Thursday, April 5, 2012

Daniel Zamudio

It looks like Chile is about to do something that the USA has yet to do, pass a national anti-discrimination law that includes protections for LGBTs against discrimination in employment, housing, and accommodation. It also includes hate crimes provisions increasing penalties for violent crimes motivated by bigotry.
Chile's legislature first proposed and debated anti-discrimination laws protecting LGBTs seven years ago. But, those bills were defeated after loud and well financed campaigns by evangelical groups and the Catholic Church.

But now, public opinion has turned after the death of Daniel Zamudio, a 24 year old gay man this past month. A group of men attacked Zamudio in a park in Santiago and beat him with rocks and bottles. They cut off part of his ear and carved swastikas in his skin. Zamudio died after lying in a coma for 3 weeks. Police speculate that he may have been beaten and tortured for as long as an hour.

The crime horrified and shocked the Chilean public in a way similar to Matthew Shepard's death here in the USA 14 years ago. Zamudio's death sparked outraged protests in Santiago and in other cities in Chile and led to an effective push back against previously aggressive tactics by right wing evangelicals. Anti-gay groups are now on the defensive. The legislation passed both houses of Chile's parliament, by a narrow margin in the lower house, but it passed.

Even though public opinion continues to turn rapidly and dramatically in favor of the legal emancipation of gays and lesbians in the USA, there is no law on the national level protecting LGBTs from discrimination in housing, employment, and accommodation. Such protections, where they exist, are a hodge-podge of local and state laws that vary widely. In many states, it remains perfectly legal to evict, fire, or refuse service to anyone on the basis of sexual orientation. The 2003 Lawrence vs. Texas decision by the Supreme Court decriminalized homosexual acts, a major step forward that removed the excuse of criminality from legal penalties against LGBTs, but it did not end discrimination.

Once again, another country comes out from behind to be way out in front of the USA on gay rights.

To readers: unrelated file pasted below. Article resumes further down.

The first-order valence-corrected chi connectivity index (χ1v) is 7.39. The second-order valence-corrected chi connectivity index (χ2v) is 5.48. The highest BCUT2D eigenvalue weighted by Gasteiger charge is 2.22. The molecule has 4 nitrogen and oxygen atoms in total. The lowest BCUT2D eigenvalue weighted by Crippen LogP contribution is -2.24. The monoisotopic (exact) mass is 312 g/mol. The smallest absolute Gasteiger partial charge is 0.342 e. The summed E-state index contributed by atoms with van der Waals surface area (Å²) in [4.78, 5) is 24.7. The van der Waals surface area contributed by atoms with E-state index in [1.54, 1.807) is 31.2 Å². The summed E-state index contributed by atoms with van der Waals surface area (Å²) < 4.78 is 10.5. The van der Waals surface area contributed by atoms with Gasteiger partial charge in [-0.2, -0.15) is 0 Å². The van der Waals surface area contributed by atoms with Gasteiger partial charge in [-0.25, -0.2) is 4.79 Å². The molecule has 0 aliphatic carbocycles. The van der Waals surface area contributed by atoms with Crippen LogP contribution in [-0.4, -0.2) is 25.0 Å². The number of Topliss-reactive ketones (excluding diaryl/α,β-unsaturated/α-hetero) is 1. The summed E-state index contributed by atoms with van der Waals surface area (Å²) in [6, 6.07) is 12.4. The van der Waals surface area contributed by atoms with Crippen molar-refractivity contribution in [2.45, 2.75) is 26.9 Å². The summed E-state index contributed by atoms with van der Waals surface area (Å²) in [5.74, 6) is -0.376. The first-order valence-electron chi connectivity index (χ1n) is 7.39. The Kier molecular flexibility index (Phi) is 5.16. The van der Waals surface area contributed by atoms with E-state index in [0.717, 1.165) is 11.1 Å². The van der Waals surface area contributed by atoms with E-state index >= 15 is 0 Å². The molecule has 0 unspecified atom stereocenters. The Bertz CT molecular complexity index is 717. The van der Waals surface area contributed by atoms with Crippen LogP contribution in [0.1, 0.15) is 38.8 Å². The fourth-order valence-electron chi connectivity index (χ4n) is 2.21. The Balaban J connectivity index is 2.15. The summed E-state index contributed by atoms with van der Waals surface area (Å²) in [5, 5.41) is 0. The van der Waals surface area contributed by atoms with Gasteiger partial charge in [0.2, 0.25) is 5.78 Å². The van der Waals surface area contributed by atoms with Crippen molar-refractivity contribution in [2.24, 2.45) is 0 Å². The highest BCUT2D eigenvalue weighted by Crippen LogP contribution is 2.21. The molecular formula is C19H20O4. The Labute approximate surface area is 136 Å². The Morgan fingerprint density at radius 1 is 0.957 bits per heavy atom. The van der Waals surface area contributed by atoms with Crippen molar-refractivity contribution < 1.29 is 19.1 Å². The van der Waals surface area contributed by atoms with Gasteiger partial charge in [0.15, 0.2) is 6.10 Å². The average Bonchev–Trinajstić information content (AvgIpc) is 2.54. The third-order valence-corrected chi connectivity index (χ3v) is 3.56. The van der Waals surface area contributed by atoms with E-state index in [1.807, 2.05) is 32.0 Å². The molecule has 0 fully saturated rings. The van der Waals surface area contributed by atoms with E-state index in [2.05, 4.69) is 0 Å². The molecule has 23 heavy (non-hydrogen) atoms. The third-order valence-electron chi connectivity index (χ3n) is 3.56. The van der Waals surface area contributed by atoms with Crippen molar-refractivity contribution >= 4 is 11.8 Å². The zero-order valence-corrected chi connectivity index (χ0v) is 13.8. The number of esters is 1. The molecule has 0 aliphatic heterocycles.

It is shameful that it takes the unjust and violent deaths of innocent young men and women to compel people to examine their own prejudices and to wake them from their complacency when it comes to relations between majorities and minorities. People wake from their slumber only when sons and daughters, brothers and sisters, friends die violently at the hands of criminals, given permission and goaded on by the rhetoric and sophistry that serves to defend arbitrary and unjust laws that penalize those who differ.

Daniel Zamudio, and legions of others like him around the world who perished at the hands of those who hated them out of plain bigotry, stand as powerful testimony against the thugs, the bullies, and their enablers in pulpits, the media, and legislatures who claim to be oppressed every time their views and their tactics are challenged.

Who's the real martyr here? Phil Donohue, Maggie Gallagher, Bryan Fischer, Linda Harvey, etc., etc., etc. cry that they are being oppressed every time anyone calls them out on their hatred. They complain that they feel marginalized while the rest of the world takes a good look at them and at the gays next door, and prefers the company of their gay neighbors. I almost howled with laughter when one antigay Anglican bishop quoted the last words of Cranmer to Ridley and Fisher as they burned at the stake. The worst that bishop was going to face was well deserved scorn and ridicule.

Daniel Zamudio, Matthew Shepard, David Kato, Fanny Ann Eddy, Harvey Milk, Roxanne Ellis, Michelle Abdill, Lawrence King, Sakia Gunn, Barrie Winchell, Simmie Williams, and thousands upon thousands of others like them known and unknown walked a real Via Dolorosa all the way to the end in death. All of us who've faced violence and threats for no other reason than for just being ourselves know first hand what it is like to be "despised and rejected, a man of sorrows and acquainted with grief."
Who really is walking in Jesus' bloody footsteps?

Something to ponder this Holy Week.

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